ST. GEORGE — After Morgan Rowley’s baby was born about 11 weeks premature, she and her family faced one of the tougher challenges those whose children are born prematurely face: walking out of the hospital without their baby.
But a new addition to the neonatal intensive care unit at St. George Regional Hospital means Rowley and other families can still see their babies after they go home. The hospital has added a camera system that allows parents and families to see their children in the NICU whenever they want.
“We logged on the first morning and got to see her which gave us great peace of mind,” Rowley said in a statement provided by the hospital and Intermountain Health. “I’ve had some mother’s guilt for not being with her at all times, so it’s great to see her.”
The AngelEye camera system is small and unintrusive sitting above the baby’s incubator or enclosure. It has night vision and sends a continuous livestream to an app the family can download to watch on any electronic device.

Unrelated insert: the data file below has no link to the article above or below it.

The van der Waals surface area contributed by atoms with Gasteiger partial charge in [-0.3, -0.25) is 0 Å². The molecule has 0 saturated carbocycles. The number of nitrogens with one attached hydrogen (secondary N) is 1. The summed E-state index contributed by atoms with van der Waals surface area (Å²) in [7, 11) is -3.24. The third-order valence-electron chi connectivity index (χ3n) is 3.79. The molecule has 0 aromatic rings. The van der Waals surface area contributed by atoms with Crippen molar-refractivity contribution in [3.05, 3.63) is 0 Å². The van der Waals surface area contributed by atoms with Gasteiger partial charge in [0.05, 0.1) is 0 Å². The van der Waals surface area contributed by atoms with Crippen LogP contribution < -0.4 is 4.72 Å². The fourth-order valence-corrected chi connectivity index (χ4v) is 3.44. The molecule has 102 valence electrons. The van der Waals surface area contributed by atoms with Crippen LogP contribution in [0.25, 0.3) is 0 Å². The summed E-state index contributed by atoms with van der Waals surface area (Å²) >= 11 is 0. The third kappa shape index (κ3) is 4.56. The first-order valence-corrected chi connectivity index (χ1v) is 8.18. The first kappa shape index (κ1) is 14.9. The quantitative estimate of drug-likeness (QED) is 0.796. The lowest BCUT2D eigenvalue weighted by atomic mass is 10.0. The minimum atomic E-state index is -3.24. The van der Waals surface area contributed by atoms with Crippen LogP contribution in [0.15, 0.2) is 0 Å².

Caregivers can move the camera depending on what the baby is doing. Families decide who else can have access.
The system has been in use at Primary Children’s Hospital and is now being expanded to NICUs at other Intermountain hospitals. The one at St. George launched last month.
The director of the NICU at St. George Regional said the system is providing a positive boost to families in a stressful time.
“Having a child in the NICU is hard enough for parents so being able to look at your phone and see your baby can be comforting,” Dr. Jonathan McCully Rowley said in the news release. “It gives families reassurance when they’re away from the hospital and can’t always be there.”
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